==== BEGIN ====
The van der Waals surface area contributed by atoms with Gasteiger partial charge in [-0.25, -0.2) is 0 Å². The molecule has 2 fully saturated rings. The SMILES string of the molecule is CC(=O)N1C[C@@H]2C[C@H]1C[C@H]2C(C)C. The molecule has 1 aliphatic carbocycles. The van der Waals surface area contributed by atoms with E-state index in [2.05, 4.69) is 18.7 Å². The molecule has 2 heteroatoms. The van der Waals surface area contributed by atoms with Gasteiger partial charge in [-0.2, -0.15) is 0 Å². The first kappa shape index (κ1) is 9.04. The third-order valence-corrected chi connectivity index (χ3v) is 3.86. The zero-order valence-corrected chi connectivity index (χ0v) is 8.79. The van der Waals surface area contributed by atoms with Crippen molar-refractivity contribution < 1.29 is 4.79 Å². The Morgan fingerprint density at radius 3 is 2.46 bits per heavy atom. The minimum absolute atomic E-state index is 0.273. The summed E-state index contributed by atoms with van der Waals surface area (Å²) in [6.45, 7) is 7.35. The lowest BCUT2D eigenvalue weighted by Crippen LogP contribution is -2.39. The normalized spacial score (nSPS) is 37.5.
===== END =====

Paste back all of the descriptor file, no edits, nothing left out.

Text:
The van der Waals surface area contributed by atoms with Gasteiger partial charge in [-0.25, -0.2) is 0 Å². The molecule has 2 fully saturated rings. The SMILES string of the molecule is CC(=O)N1C[C@@H]2C[C@H]1C[C@H]2C(C)C. The molecule has 1 aliphatic carbocycles. The van der Waals surface area contributed by atoms with E-state index in [2.05, 4.69) is 18.7 Å². The molecule has 2 heteroatoms. The van der Waals surface area contributed by atoms with Gasteiger partial charge in [-0.2, -0.15) is 0 Å². The first kappa shape index (κ1) is 9.04. The third-order valence-corrected chi connectivity index (χ3v) is 3.86. The zero-order valence-corrected chi connectivity index (χ0v) is 8.79. The van der Waals surface area contributed by atoms with Crippen molar-refractivity contribution < 1.29 is 4.79 Å². The Morgan fingerprint density at radius 3 is 2.46 bits per heavy atom. The minimum absolute atomic E-state index is 0.273. The summed E-state index contributed by atoms with van der Waals surface area (Å²) in [6.45, 7) is 7.35. The lowest BCUT2D eigenvalue weighted by Crippen LogP contribution is -2.39. The normalized spacial score (nSPS) is 37.5.